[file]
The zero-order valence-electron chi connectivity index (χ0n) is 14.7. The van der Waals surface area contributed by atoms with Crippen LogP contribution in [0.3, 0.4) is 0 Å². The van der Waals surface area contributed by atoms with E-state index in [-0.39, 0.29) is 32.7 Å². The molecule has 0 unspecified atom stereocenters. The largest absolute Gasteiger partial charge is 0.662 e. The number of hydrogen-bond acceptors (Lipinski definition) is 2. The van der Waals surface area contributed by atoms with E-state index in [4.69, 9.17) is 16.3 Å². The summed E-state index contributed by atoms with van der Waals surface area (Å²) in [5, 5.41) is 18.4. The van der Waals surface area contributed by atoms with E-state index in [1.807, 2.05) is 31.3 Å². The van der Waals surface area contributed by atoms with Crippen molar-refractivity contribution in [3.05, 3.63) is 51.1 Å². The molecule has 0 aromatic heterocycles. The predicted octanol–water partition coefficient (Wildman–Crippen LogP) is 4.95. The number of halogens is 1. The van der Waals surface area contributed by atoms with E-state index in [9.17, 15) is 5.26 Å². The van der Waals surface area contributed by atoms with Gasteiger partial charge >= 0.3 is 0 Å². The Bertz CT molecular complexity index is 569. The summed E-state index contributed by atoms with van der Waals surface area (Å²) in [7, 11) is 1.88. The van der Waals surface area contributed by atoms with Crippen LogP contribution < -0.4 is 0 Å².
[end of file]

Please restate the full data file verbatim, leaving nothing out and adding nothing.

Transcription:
The zero-order valence-electron chi connectivity index (χ0n) is 14.7. The van der Waals surface area contributed by atoms with Crippen LogP contribution in [0.3, 0.4) is 0 Å². The van der Waals surface area contributed by atoms with E-state index in [-0.39, 0.29) is 32.7 Å². The molecule has 0 unspecified atom stereocenters. The largest absolute Gasteiger partial charge is 0.662 e. The number of hydrogen-bond acceptors (Lipinski definition) is 2. The van der Waals surface area contributed by atoms with E-state index in [4.69, 9.17) is 16.3 Å². The summed E-state index contributed by atoms with van der Waals surface area (Å²) in [5, 5.41) is 18.4. The van der Waals surface area contributed by atoms with E-state index in [1.807, 2.05) is 31.3 Å². The van der Waals surface area contributed by atoms with Crippen molar-refractivity contribution in [3.05, 3.63) is 51.1 Å². The molecule has 0 aromatic heterocycles. The predicted octanol–water partition coefficient (Wildman–Crippen LogP) is 4.95. The number of halogens is 1. The van der Waals surface area contributed by atoms with E-state index in [9.17, 15) is 5.26 Å². The van der Waals surface area contributed by atoms with Gasteiger partial charge >= 0.3 is 0 Å². The Bertz CT molecular complexity index is 569. The summed E-state index contributed by atoms with van der Waals surface area (Å²) in [7, 11) is 1.88. The van der Waals surface area contributed by atoms with Crippen LogP contribution < -0.4 is 0 Å².